Anticipation. Waiting to do things they weren’t supposed to be doing. It was utterly intoxicating. He brought out the best in her. He brought out the worst in her. He brought out her, the person she knew for a lifetime, before the bipolar diagnosis and stabilizing medications.

He will never be mine, nor me his. It’s fleeting. Safe. I know exactly where I stand with him. He was honest; never afraid to say how he felt, never holding back. They agreed to that from the start, brutal honesty. He traveled distance to be with her, driving several hours after a day rife with flights, appearances and filming.

It was temporary. Dangerous. Was it the illicit element? Living in the moment?

When he stopped on the street lit sidewalk on that first chilly night and pulled her into him, people stepped around them or stared as he wrapped his hands in her hair, his lips on hers, and neither of them cared. 

Maybe eight minutes passed. Maybe thirty. He pressed her against the brick building, and with his hand still wrapped in her hair, he pulled her head back and his full lips were on her jaw bone, down her neck…he came back up, parted her lips with his, and bit one, holding it gently with his teeth. His blue eyes crinkled at the corners as he grinned devilishly down at her. It was an audition. An invitation. He never once touched her anywhere else.  He didn’t have to. This is what I can do for you…if you let me. The glow of the street lamps glinted off his dark ginger beard as they sized each other up.  He brought her hand to his warm lips and kissed it softly, then tucked her arm under his for the remainder of the stroll. He wasn’t wearing his wedding ring. It wouldn’t have mattered if he was. She already knew the answer, and so did he.

Time stood still.

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She rarely felt the child-like excitement about things she used to when she was off her medications. No matter how much effort she put into Christmas, vacations, food, it wasn’t there. It bothered her. She was so goddamn sane and rational. Here was a deadly taste of that hypomania she missed so much…that drug…her drug of choice.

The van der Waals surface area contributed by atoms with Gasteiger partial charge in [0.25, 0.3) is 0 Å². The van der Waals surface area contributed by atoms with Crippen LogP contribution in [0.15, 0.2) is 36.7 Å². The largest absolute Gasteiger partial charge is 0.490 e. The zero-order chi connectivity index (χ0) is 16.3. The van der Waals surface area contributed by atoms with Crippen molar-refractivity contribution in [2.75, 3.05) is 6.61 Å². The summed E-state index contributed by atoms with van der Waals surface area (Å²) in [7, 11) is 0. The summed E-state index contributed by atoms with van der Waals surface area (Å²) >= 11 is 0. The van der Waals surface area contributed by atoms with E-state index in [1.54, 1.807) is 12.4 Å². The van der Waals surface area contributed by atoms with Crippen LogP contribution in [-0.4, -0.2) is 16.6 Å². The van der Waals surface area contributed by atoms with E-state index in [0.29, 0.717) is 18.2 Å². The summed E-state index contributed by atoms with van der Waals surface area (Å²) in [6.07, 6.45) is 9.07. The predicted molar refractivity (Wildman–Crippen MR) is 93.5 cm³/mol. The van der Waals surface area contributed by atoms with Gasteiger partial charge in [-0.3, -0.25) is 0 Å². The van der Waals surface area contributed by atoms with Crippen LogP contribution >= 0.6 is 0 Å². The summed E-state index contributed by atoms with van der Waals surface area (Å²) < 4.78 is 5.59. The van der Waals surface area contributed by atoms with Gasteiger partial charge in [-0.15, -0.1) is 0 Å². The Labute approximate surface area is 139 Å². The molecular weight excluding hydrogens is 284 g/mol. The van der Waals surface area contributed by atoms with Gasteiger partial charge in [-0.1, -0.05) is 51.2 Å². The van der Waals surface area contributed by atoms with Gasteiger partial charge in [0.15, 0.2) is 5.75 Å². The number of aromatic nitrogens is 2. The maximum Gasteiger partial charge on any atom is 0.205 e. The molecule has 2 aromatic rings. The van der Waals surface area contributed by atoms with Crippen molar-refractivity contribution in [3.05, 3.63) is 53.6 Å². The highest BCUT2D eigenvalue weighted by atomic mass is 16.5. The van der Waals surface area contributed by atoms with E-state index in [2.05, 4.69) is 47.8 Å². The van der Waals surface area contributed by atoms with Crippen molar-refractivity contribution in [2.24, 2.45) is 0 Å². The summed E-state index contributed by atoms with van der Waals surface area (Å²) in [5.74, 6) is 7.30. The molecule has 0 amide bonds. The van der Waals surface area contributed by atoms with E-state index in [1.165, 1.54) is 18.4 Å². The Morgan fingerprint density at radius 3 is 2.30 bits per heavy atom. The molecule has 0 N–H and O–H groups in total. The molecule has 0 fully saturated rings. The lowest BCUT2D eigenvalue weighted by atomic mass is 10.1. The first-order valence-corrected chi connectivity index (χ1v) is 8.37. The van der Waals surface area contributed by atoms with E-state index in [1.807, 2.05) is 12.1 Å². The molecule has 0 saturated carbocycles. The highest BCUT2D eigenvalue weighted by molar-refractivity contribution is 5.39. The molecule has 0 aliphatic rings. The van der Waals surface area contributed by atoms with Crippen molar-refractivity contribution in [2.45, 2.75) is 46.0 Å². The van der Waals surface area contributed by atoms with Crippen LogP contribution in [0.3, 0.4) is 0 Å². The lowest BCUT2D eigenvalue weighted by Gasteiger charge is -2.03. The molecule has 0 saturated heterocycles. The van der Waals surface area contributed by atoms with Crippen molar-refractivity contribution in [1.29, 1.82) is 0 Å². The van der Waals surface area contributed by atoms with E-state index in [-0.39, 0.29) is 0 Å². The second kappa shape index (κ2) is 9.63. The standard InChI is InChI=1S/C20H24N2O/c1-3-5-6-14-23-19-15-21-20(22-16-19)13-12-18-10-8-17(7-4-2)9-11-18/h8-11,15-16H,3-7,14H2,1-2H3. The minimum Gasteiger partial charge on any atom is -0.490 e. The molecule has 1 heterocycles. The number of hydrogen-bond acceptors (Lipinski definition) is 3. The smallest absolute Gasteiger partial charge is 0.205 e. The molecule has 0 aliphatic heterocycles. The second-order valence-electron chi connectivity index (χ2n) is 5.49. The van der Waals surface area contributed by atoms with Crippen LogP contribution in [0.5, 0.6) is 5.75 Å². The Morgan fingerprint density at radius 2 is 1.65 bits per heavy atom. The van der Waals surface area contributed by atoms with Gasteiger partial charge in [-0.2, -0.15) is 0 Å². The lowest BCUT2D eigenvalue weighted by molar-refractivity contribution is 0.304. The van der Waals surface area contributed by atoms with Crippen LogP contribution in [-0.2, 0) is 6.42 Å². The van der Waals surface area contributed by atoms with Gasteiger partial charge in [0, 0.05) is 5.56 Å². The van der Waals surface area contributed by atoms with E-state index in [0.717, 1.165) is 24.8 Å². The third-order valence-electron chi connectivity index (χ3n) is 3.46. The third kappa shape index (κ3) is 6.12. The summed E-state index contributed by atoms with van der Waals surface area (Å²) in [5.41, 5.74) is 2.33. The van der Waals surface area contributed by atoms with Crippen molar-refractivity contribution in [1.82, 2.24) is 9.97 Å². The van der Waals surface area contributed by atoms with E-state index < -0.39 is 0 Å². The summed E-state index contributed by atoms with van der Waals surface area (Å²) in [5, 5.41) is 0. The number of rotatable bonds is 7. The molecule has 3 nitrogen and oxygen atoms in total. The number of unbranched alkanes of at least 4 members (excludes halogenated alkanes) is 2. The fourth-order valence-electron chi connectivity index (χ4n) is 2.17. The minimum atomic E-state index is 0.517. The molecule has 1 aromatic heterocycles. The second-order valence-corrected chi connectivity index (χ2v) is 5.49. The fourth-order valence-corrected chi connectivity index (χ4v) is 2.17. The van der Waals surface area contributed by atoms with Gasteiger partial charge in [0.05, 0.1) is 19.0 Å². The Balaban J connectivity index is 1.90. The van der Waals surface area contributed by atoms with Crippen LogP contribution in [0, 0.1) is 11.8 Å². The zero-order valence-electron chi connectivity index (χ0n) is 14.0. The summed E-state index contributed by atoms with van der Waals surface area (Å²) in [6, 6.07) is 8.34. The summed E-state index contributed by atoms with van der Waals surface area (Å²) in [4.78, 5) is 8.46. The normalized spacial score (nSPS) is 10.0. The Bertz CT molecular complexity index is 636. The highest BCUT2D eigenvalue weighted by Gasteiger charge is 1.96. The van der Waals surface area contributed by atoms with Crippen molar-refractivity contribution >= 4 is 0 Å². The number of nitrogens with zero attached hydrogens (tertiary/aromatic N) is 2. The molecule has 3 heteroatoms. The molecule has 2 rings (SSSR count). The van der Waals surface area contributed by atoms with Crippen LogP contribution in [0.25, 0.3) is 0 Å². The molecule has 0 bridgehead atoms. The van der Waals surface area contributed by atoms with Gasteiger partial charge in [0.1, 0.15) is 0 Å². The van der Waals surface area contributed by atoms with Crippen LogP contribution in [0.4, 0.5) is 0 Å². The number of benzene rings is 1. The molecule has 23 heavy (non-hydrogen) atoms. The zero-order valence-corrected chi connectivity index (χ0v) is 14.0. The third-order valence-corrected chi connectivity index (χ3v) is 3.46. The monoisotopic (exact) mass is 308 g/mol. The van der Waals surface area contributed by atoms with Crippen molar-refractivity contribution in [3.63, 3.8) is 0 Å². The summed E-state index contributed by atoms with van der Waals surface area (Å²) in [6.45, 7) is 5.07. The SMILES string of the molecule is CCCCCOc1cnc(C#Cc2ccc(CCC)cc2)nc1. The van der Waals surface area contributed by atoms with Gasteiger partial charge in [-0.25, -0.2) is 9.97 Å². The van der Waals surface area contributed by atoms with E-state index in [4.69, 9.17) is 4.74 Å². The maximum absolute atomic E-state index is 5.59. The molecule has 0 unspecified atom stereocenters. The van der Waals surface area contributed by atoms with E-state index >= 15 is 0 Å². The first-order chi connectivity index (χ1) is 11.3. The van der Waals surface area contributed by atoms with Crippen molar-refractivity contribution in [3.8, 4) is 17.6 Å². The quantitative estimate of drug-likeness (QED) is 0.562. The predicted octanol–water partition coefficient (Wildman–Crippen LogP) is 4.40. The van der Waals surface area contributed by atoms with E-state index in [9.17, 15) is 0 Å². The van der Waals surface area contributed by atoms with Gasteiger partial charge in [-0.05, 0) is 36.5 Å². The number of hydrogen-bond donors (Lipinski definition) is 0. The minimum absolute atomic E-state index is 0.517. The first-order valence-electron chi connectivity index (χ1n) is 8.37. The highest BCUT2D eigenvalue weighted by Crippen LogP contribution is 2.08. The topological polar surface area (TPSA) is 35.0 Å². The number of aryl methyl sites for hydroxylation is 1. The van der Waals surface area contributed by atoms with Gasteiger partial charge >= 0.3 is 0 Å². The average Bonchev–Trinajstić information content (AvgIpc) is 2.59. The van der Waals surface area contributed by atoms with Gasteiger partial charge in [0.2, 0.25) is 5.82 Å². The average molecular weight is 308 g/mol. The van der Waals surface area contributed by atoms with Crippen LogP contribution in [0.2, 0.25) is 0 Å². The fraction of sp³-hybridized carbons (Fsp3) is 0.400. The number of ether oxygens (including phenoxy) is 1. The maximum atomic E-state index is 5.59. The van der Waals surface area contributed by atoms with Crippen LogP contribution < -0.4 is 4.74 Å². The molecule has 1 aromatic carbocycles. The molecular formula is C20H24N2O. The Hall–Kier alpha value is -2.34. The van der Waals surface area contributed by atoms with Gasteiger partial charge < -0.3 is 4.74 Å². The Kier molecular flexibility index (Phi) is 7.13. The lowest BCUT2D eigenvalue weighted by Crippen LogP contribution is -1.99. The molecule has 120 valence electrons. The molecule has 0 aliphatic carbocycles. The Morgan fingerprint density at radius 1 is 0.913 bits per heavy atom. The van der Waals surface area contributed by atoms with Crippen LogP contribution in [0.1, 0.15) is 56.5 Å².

The drug, that ever pervasive drug, from which she managed for so long to stay clean. 

There it was, seeping its way into her life again.

A Cross to Bear

13 Dec

April Hunter is currently a student at Full Sail University for her degree in Creative Writing for Entertainment and a comic book character. She is a former professional wrestler and model.

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The GTO came to life with a roar and idled as Nick sat, unmoving. The loud rumbling comforted him. He pulled the cross out of a box that sat on the seat next to him. Its silver chain draped through his fingers and felt cool, its platinum catching the sunlight and creating dappled patterns on the dark interior. He traced his finger along the inscription that read, For God gave us a spirit not of fear but of power and love and self-control. -Timothy 1:7

The crucifix looked too bulky for the rear-view, but he draped it over the mirror and watched it dance with the vibrating engine. His mother had kept it on the post of her bed, religiously kneeling before it every evening. The entire situation brought out feelings he didn’t have a label for. Regret? Remorse? They’re often confused as one in the same, but they’re not. He pulled away from the house, slammed the clutch from first gear to second and ripped around a corner to the tune of screeching tires and scent of burnt rubber.

Regret is when you did something you wish you hadn’t. Remorse is when you didn’t do something you wish you had. He’d hastily purchased the flight after putting it off until he was six hours and a lifetime late, which had earned him a middle seat in the back of the plane and a missed connection. By the time he got home, Mom had passed. Remorse.